Sam Peckinpah's 1971 Straw Dogs is a movie that cries out not to be remade. Even as an international movement for women's rights and revaluation was beginning to build (Germaine Greer's The Female Eunuch had been published the year before), Peckinpah determined to make a case for male primacy and female insufficiency. His picture didn't just argue that a man must be prepared to use force in defense of his home and his woman (who can't be counted on in such a situation); it also asserted that only in such violence can he discover his true nature as a man. In the movie's most famous scene, a woman is brutally raped and halfway enjoys it: In the view of Peckinpah, who co-wrote the script, she was a tease who had been asking for it anyway.

Although hailed for its technical skill, the movie was also widely reviled at the time. Critic Pauline Kael, a Peckinpah champion, deplored the film's "sexual fascism." Peckinpah, she said, had "discovered the territorial imperative and wants to spread the Neanderthal word."

It's no surprise that in undertaking to remake Straw Dogs, director Rod Lurie realized that there was no way this story was going to fly today without some key adjustments. Unfortunately, these have further muddied Peckinpah's already murky motivational waters.

The original film centered on a liberal academic—in Peckinpah's estimation, a moral jellyfish—who had come to Cornwall with his English wife, a flighty sex kitten, to settle into her native village in order to write a book. In the new movie, the story has been relocated to a small town in Louisiana. The husband, David (James Marsden), is a liberal Hollywood screenwriter and his wife, Amy (Kate Bosworth), is a successful TV actress. When David hires a local construction crew to repair the barn on Amy's ancestral property, the leader of these obvious louts turns out to be Amy's strapping high-school boyfriend, Charlie (Alexander Skarsgård).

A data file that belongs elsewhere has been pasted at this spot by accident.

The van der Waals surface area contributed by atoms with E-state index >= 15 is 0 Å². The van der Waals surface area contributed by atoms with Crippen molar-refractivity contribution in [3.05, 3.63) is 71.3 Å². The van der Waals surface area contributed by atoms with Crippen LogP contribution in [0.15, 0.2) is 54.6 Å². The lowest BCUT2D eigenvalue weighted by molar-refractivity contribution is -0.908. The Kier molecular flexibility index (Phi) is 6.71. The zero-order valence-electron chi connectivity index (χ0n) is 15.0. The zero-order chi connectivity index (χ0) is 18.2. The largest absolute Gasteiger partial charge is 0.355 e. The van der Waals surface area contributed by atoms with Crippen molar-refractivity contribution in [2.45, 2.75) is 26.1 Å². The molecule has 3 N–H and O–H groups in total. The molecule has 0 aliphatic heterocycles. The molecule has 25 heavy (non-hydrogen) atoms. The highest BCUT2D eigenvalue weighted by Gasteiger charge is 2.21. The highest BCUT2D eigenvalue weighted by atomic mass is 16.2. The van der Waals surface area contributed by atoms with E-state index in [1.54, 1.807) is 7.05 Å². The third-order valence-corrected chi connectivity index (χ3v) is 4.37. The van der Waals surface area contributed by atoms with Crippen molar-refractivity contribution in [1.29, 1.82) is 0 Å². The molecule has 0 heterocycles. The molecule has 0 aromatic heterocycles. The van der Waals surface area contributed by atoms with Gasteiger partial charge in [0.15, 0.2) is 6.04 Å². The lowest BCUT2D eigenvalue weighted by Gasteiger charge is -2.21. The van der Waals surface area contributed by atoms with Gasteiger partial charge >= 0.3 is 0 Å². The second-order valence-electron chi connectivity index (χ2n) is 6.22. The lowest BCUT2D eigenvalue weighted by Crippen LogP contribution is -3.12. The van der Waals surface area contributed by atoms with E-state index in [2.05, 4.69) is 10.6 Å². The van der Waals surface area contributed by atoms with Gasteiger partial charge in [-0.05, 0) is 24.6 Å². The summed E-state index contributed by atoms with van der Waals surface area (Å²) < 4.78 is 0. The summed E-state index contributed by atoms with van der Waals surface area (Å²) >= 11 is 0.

Tensions immediately gather. Outside, the louts play loud redneck rock on their boombox, swamping David's tasteful classical music inside. They walk into the house unannounced to root in the fridge for beer. And when they see Amy out jogging in tight shorts, braless under her thin blouse, they make no attempt to conceal their loutish appreciation. Amy complains to David that the men were all but "licking my body." David says maybe she should wear a bra. Amy is indignant: "Are you saying I'm asking for this?"

Here we see Lurie, who wrote the script, attempting to dilute Peckinpah's hidebound misogyny. Amy is a modern woman, entitled to dress whatever way she wants. But then she next appears at an open upstairs window, where she purposefully draws the attention of the hayseeds outside and begins removing her clothes. The primal Peckinpah cannot be so easily subdued.

The director also bathes the story with a familiar Hollywood condescension about small-town Southerners and the guns, religion, and manly sports to which they so pathetically cling. At one point, a burly lout even snipes at David about "that global warming you educated guys keep talkin' about." This tendentious point-scoring is tiresome in the usual Tinseltown way.

David's refusal to confront the brutes who are invading his life is still unconvincing here, especially after an incident involving Amy's unfortunate cat. And while Lurie has adjusted the rape scene to remove the victim's apparent pleasure, it still makes no sense that she wouldn't tell her husband about such an assault—or, being a modern woman, call in the law herself. And an intertwined story thread, involving a mentally retarded man in the town and a 15-year-old girl who keeps trying to seduce him, is as implausible as ever.